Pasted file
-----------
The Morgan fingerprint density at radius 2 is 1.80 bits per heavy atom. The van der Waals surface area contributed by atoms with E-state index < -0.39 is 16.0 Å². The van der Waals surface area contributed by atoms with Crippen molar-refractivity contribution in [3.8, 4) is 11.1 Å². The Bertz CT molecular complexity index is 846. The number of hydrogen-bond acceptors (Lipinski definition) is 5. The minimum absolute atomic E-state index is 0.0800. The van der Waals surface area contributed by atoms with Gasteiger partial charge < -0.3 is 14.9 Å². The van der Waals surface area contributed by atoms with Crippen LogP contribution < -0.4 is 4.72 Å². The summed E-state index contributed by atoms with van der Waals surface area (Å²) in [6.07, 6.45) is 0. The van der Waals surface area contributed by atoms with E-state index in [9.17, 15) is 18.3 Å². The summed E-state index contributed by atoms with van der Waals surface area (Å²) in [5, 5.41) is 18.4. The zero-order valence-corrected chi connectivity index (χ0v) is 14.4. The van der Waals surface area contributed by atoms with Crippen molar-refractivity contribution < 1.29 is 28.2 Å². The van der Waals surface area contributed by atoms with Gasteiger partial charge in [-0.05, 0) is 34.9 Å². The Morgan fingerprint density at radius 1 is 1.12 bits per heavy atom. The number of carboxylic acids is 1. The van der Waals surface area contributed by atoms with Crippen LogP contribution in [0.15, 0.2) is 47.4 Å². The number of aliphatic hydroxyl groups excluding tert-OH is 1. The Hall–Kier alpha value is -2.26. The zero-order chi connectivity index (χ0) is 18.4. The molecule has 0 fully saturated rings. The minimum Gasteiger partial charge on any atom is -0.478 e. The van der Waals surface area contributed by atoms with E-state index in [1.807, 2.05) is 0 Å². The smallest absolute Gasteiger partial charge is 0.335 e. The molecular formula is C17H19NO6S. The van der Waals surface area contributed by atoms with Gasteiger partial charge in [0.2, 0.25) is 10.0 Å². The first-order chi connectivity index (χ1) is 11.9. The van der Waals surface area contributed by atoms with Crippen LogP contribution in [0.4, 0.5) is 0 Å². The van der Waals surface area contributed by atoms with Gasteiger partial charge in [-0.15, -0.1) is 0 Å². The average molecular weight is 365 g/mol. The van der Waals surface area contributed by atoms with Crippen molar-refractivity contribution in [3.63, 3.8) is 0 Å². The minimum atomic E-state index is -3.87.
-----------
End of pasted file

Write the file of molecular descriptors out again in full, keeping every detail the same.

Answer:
The Morgan fingerprint density at radius 2 is 1.80 bits per heavy atom. The van der Waals surface area contributed by atoms with E-state index < -0.39 is 16.0 Å². The van der Waals surface area contributed by atoms with Crippen molar-refractivity contribution in [3.8, 4) is 11.1 Å². The Bertz CT molecular complexity index is 846. The number of hydrogen-bond acceptors (Lipinski definition) is 5. The minimum absolute atomic E-state index is 0.0800. The van der Waals surface area contributed by atoms with Gasteiger partial charge < -0.3 is 14.9 Å². The van der Waals surface area contributed by atoms with Crippen LogP contribution < -0.4 is 4.72 Å². The summed E-state index contributed by atoms with van der Waals surface area (Å²) in [6.07, 6.45) is 0. The van der Waals surface area contributed by atoms with E-state index in [9.17, 15) is 18.3 Å². The summed E-state index contributed by atoms with van der Waals surface area (Å²) in [5, 5.41) is 18.4. The zero-order valence-corrected chi connectivity index (χ0v) is 14.4. The van der Waals surface area contributed by atoms with Crippen molar-refractivity contribution < 1.29 is 28.2 Å². The van der Waals surface area contributed by atoms with Gasteiger partial charge in [-0.05, 0) is 34.9 Å². The Morgan fingerprint density at radius 1 is 1.12 bits per heavy atom. The number of carboxylic acids is 1. The van der Waals surface area contributed by atoms with Crippen LogP contribution in [0.15, 0.2) is 47.4 Å². The number of aliphatic hydroxyl groups excluding tert-OH is 1. The Hall–Kier alpha value is -2.26. The zero-order chi connectivity index (χ0) is 18.4. The molecule has 0 fully saturated rings. The minimum Gasteiger partial charge on any atom is -0.478 e. The van der Waals surface area contributed by atoms with E-state index in [1.807, 2.05) is 0 Å². The smallest absolute Gasteiger partial charge is 0.335 e. The molecular formula is C17H19NO6S. The van der Waals surface area contributed by atoms with Gasteiger partial charge in [0.2, 0.25) is 10.0 Å². The first-order chi connectivity index (χ1) is 11.9. The van der Waals surface area contributed by atoms with Crippen LogP contribution in [0.4, 0.5) is 0 Å². The van der Waals surface area contributed by atoms with Gasteiger partial charge in [-0.15, -0.1) is 0 Å². The average molecular weight is 365 g/mol. The van der Waals surface area contributed by atoms with Crippen molar-refractivity contribution in [3.63, 3.8) is 0 Å². The minimum atomic E-state index is -3.87.